On June 12, the United States Supreme Court in Clark v Rameker resolved the question that has recently split the 5th and 7th Circuits– Are inherited IRAs protected from the beneficiary’s creditors in a bankruptcy proceeding? The Court unanimously held that they are not.
An inherited IRA is a traditional or Roth IRA that has been inherited by a beneficiary after the death of the owner. This term does not include an IRA that has been “rolled over” by a spouse beneficiary into her own IRA.
In order to make their decision, the Court had to determine whether an inherited IRA constitutes “retirement funds”, which are exempt assets in a bankruptcy estate.
The Court focused on three legal characteristics of inherited IRAs that led to their conclusion that the assets in an inherited IRA are not objectively set aside for the purpose of retirement:
- The holder of the inherited IRA may not add assets to the account. On the other hand, traditional and Roth IRAs are designed to encourage contributions (contributions to traditional IRAs are tax-deductible and qualified distributions from Roth IRAs are tax-free).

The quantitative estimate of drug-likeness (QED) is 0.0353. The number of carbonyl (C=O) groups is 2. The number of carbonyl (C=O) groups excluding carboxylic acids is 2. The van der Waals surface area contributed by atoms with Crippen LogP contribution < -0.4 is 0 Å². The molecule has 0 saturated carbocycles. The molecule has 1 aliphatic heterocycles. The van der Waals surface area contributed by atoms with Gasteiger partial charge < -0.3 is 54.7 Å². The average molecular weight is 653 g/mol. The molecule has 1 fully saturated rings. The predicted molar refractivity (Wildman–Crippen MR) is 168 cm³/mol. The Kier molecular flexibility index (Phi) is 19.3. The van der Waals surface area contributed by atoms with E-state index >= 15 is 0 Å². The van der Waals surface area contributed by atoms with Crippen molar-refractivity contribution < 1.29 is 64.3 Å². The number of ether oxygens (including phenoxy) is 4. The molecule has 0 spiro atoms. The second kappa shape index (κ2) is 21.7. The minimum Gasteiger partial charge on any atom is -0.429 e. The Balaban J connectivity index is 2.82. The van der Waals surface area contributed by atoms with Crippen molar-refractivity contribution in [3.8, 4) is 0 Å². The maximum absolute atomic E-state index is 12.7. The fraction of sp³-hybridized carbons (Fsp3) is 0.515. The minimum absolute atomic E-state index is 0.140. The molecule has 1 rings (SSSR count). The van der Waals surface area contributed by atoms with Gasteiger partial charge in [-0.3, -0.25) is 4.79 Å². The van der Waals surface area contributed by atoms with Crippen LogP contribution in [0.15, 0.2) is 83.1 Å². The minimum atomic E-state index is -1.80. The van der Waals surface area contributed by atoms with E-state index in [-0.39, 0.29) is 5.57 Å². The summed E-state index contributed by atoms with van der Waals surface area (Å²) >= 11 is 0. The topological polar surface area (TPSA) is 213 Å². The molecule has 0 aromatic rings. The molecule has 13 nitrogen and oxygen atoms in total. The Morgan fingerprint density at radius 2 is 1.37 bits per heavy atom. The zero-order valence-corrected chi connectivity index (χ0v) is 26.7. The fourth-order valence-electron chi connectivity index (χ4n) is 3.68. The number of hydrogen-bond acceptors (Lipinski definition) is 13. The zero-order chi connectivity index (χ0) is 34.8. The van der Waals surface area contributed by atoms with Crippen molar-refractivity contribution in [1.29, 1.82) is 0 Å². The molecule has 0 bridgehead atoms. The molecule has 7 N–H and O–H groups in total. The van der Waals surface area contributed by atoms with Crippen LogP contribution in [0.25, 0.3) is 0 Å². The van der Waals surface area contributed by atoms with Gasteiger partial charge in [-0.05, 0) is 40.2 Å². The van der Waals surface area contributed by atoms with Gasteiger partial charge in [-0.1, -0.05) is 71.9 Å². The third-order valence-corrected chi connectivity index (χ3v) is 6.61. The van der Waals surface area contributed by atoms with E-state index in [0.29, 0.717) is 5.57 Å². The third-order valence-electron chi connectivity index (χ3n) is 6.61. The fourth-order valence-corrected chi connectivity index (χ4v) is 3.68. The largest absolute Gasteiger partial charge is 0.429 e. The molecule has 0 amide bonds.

- Holders of inherited IRAs are required to take distributions, regardless of their age and retirement status–either within a five-year period after the owner’s death or in annual payments.
- The holder of an inherited IRA can choose to withdraw all of the assets in the account at any time, without penalty.
Contrary to points 2 and 3, traditional and Roth IRAs discourage early withdrawals by imposing a 10 percent penalty on withdrawals before age 59 1/2.
The Court also reflected on the legislative intent of protecting retirement funds in bankruptcy–to provide a debtor with the basic necessities of life so that he will not become destitute and reliant on the government to survive. If an inherited IRA was protected in bankruptcy, there is nothing that would prevent the holder from withdrawing all of the assets immediately after the bankruptcy, resulting in a cash windfall or “free pass”.
This ruling potentially reinforces a decision to name a person’s revocable trust as the contingent beneficiary (after the owner’s spouse) on the owner’s death, rather than one or more individuals. By keeping the retirement plan in trust for future beneficiaries, the revocable trust (which becomes irrevocable upon the owner’s death) provides a different creditor protection than the bankruptcy exemption for retirement assets. But note, trusts must be carefully drafted to qualify as an “identifiable person” for purposes of delaying distributions over the beneficiary(ies)’s lifetime–make sure to consult your attorney to ensure your documents are properly crafted.